Gary Sable in 2013. (redbankgreen photo. Click to enlarge.)

Ten quick questions for Gary Sable, owner and sole employee of That Hot Dog Place, 30 Monmouth Street (next to the Dublin House). Gary’s 54, married, lives in Hazlet and has two grown daughters.

Did you have another career before you started this business?
Yeah. Before this, I had bar & restaurant in Perth Amboy called The Triangle Café with my brother, Scott, for 23 years. It was a family business. My father bought it in ’66, and then he started getting sick. I went in in’73, and my brother came in two years later.

The bar business is good when you’re young, but once you get past 35, you don’t want to be in that business anymore. The hours will kill you. Absolutely kill you.

I came down here in April of ’95, and started out doing hot dogs, burgers, chicken sandwiches, all that stuff. Then I started to make soups that fall, and they really took off. So I threw out the charcoal grill, threw out the burgers and fries, threw out the grilled chicken. Just concentrated on soups, a limited sandwich menu and the hot dogs. I don’t look back on that one. Not at all.

That simplified your life?
Sure did. I started out seven days a week for the first years, for six years I did six days a week, and now I’m down to five. Doesn’t get any better than that.

How big is this space?
One-hundred-and-seventy square-feet, about the size of a jail cell. Not that I’ve ever been in one. I’ll tell you something, this time of year, the first couple of weeks when it starts getting cold, and that door is closed, I get a little claustrophobic until I get used to it.

You day starts when?
Depending on how much soup I’ve gotta make, 6, 6:30. Sometimes 5:30. Every morning, I chop all my own vegetables, make the soups. Everything is fresh. Sure, you can get pre-cut carrots and onions and potatoes and everything, but they treat them with chemicals. I don’t want that. I might use frozen or canned stuff if I can’t get it fresh year-round, but I like the farm markets. I’ve been using the same Italian sausage for 20 years. It’s the best Italian sausage you can get.

I also make a vegan soup every day. There are a lot of vegetarians in Red Bank.

So is your day a flat-out sprint?
(Raises eyebrows, nods vigorously.) But I like it that way. When you have a day that’s slow, it just drags. You’ve gotta remember, I’m here by myself. What’ll I do all day? Look at the clock? Listen to the radio?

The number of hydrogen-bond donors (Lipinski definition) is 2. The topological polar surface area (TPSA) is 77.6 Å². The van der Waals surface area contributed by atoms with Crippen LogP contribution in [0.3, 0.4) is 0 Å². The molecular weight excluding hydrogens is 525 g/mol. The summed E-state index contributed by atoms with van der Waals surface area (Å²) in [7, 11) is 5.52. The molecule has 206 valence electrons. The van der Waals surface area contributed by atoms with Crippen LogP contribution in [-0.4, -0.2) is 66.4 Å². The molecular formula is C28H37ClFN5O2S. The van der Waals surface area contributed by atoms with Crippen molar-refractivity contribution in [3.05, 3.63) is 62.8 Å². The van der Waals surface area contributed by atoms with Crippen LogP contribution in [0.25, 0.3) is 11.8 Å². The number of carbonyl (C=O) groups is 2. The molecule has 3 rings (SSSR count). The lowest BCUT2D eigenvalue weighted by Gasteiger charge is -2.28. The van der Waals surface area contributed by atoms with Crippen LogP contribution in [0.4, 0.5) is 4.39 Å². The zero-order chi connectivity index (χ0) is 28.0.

Friday are my slowest days, especially in the summer. Everybody’s off playing golf. So whatever’s left, I put in into containers and we have it at home. My Friday soups are always something my family likes, just in case we get stuck with it.

This is a life you enjoy?
I do enjoy it. It’s like I told my son-in-law, ‘If you don’t like what you do for a living, find another job. You’ll be doing it a long time. You’d better like it.’ I love what I do.

You’ve got a picture of Lou Reed hanging on the wall. Why Lou Reed?
The Velvet Underground—that should say it all right there. You gotta love his staying power.

Do you get insight into human nature from this job that you might not get as a bartender?
Well, the first thing you can see is who’s patient and who’s not, because if there’s a line, you could be waiting 20 minutes out there. You can tell who’s having a good day and who’s not. You can actually just look and see if somebody’s going to give you a hard time because they’re mad about waiting. But most of them are sweethearts.

I assume some people make an association between you and a certain character from ‘Seinfeld.’
Yes, I do get that occasionally. I get a kick out if. But I am not like that guy. I’ve never thrown anybody out. Plus, he’s got a half a dozen people behind him cooking. I’ve got me.

Which is more important, good food or comfortable shoes?
(Pauses 14 seconds) Good food. Good food. If you don’t have comfortable shoes, you can take them off. But anybody who’s eating good food, they just get happy.

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